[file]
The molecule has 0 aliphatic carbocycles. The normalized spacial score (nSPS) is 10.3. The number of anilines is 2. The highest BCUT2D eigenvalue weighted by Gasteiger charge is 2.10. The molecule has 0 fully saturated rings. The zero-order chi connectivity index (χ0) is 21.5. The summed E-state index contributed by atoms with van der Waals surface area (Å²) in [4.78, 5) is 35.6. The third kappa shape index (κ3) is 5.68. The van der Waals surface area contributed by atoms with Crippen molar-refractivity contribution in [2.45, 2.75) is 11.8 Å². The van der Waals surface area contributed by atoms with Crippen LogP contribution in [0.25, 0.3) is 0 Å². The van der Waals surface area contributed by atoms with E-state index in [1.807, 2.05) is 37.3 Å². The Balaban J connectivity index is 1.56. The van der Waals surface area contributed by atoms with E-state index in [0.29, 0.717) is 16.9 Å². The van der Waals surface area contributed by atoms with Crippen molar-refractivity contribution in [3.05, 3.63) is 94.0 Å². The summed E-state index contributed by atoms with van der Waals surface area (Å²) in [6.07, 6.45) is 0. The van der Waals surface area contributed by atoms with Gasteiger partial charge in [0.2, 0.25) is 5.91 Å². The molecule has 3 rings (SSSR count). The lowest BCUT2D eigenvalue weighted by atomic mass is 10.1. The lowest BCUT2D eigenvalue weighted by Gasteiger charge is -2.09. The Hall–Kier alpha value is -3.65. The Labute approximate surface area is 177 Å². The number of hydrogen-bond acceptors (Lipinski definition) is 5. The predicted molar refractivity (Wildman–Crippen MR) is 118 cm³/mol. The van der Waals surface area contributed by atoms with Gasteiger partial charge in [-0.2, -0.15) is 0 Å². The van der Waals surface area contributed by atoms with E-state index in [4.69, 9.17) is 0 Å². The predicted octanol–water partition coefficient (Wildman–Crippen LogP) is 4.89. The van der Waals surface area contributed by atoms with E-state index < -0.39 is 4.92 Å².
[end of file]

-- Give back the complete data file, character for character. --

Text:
The molecule has 0 aliphatic carbocycles. The normalized spacial score (nSPS) is 10.3. The number of anilines is 2. The highest BCUT2D eigenvalue weighted by Gasteiger charge is 2.10. The molecule has 0 fully saturated rings. The zero-order chi connectivity index (χ0) is 21.5. The summed E-state index contributed by atoms with van der Waals surface area (Å²) in [4.78, 5) is 35.6. The third kappa shape index (κ3) is 5.68. The van der Waals surface area contributed by atoms with Crippen molar-refractivity contribution in [2.45, 2.75) is 11.8 Å². The van der Waals surface area contributed by atoms with Crippen LogP contribution in [0.25, 0.3) is 0 Å². The van der Waals surface area contributed by atoms with E-state index in [1.807, 2.05) is 37.3 Å². The Balaban J connectivity index is 1.56. The van der Waals surface area contributed by atoms with E-state index in [0.29, 0.717) is 16.9 Å². The van der Waals surface area contributed by atoms with Crippen molar-refractivity contribution in [3.05, 3.63) is 94.0 Å². The summed E-state index contributed by atoms with van der Waals surface area (Å²) in [6.07, 6.45) is 0. The van der Waals surface area contributed by atoms with Gasteiger partial charge in [0.2, 0.25) is 5.91 Å². The molecule has 3 rings (SSSR count). The lowest BCUT2D eigenvalue weighted by atomic mass is 10.1. The lowest BCUT2D eigenvalue weighted by Gasteiger charge is -2.09. The Hall–Kier alpha value is -3.65. The Labute approximate surface area is 177 Å². The number of hydrogen-bond acceptors (Lipinski definition) is 5. The predicted molar refractivity (Wildman–Crippen MR) is 118 cm³/mol. The van der Waals surface area contributed by atoms with Gasteiger partial charge in [-0.2, -0.15) is 0 Å². The van der Waals surface area contributed by atoms with E-state index in [4.69, 9.17) is 0 Å². The predicted octanol–water partition coefficient (Wildman–Crippen LogP) is 4.89. The van der Waals surface area contributed by atoms with E-state index < -0.39 is 4.92 Å².